February has already started off well so watch this space!

Sunday Salon | 2 February

It’s that time of year again – here is a gift book haul and other celebratory stuff. Although THEY organised Brexit for my birthday I was not deterred and had a really lovely day. Book stuff first, as always 😀

The Book God got me:

My brother gave me a gift voucher and I spent some time deciding whether to buy a couple of more expensive books or a pile of Kindle editions. (You can take the girl out of procurement etc. so of course I went for the latter!)

This is what I ended up with:


We had a really lovely lunch the day before my birthday in a super Viennese restaurant in Marylebone, but before that, we popped into Daunts and I treated myself to a couple of books


The big event of my birthday was a trip to the theatre to see Endgame and Rough Theatre II by Samuel Beckett. I’ve never really been a Beckett admirer but this production starred two of my favourite actors, Alan Cumming and Daniel Radcliffe. Really excellent evening out.


January has been a really good reading month, and I’m hoping that February will continue that streak. How is your reading going so far this year?

Carpathia | Matt Forbeck

It has been a very long time since I have written a standalone book review. I had to go back to September 24, 2019, to find one so apologies if I’m a little bit rusty 🙂

It seems fitting that the book I’m talking about today is one I’ve had in the stacks for absolutely ages – Carpathia by Matt Forbeck.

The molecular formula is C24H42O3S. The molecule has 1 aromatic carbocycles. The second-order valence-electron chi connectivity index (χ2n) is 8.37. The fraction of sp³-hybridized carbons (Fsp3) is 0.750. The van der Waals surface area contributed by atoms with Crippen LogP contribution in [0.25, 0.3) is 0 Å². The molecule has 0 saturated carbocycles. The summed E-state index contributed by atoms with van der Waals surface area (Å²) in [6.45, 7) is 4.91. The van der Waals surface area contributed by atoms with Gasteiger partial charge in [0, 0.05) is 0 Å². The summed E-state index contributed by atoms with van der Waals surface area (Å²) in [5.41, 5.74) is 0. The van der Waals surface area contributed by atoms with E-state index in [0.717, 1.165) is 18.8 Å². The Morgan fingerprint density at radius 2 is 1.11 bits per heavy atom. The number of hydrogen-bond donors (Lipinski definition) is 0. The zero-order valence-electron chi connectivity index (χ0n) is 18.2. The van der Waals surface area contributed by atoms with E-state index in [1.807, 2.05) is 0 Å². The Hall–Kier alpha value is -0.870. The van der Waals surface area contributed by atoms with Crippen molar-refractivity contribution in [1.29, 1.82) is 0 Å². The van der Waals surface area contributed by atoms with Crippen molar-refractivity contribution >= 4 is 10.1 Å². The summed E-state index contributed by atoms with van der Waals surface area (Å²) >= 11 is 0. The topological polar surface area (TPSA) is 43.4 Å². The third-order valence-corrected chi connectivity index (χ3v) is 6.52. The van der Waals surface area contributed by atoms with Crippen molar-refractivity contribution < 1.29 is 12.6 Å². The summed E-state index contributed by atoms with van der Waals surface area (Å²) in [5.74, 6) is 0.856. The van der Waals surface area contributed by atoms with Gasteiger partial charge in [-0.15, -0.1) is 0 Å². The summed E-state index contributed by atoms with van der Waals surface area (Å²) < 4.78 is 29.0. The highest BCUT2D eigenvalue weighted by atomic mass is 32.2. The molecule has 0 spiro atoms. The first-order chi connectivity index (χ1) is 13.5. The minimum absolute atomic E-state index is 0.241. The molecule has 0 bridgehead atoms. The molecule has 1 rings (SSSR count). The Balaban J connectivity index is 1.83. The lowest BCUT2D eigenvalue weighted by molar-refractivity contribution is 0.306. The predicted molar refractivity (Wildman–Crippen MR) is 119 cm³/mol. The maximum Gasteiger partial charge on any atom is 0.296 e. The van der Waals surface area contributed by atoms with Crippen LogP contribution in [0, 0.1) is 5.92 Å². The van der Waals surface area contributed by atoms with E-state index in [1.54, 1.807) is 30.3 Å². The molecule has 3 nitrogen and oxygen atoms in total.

When the survivors of the Titanic are picked up by the passenger steamship Carpathia, they thought their problems were over. But something’s sleeping in the darkest recesses of the ship. Something old. Something hungry.

Something that’s trying to get back to the Old Country. Yes, you’ve guessed it – vampires.

Vampires have always been my favourite supernatural monster-type thing, going way back to reading Dracula of course, but mostly I blame Stephen King and Salems Lot, both the TV version starring David Soul and the amazing book it’s based on, still my favourite of King’s vast output. However, I had drifted away from them due to a combination of the increasing daftness of Anne Rice’s novels and the twinkly dark romance of the Twilight saga.

Then, over the New Year, we watched the BBC Dracula which was awesome, and as I was looking for my next read I decided Carpathia would be just the ticket.

And I was right – it’s great fun as long as your idea of fun is out of the frying pan (the freezing Atlantic post-iceberg) into the fire (a band of vampires travelling back to Europe because they were becoming too visible in America – spoiler – not all of the vampires are happy about that) with a love triangle and early feminism thrown into the mix.

Our main protagonists all have names derived from the original Dracula and in a nice touch it becomes clear that their parents (a) knew Bram Stoker, (b) were referenced in the novel and, (c) had a lot of garlic and crosses around their homes when the kids were growing up, from which you can draw your own conclusions.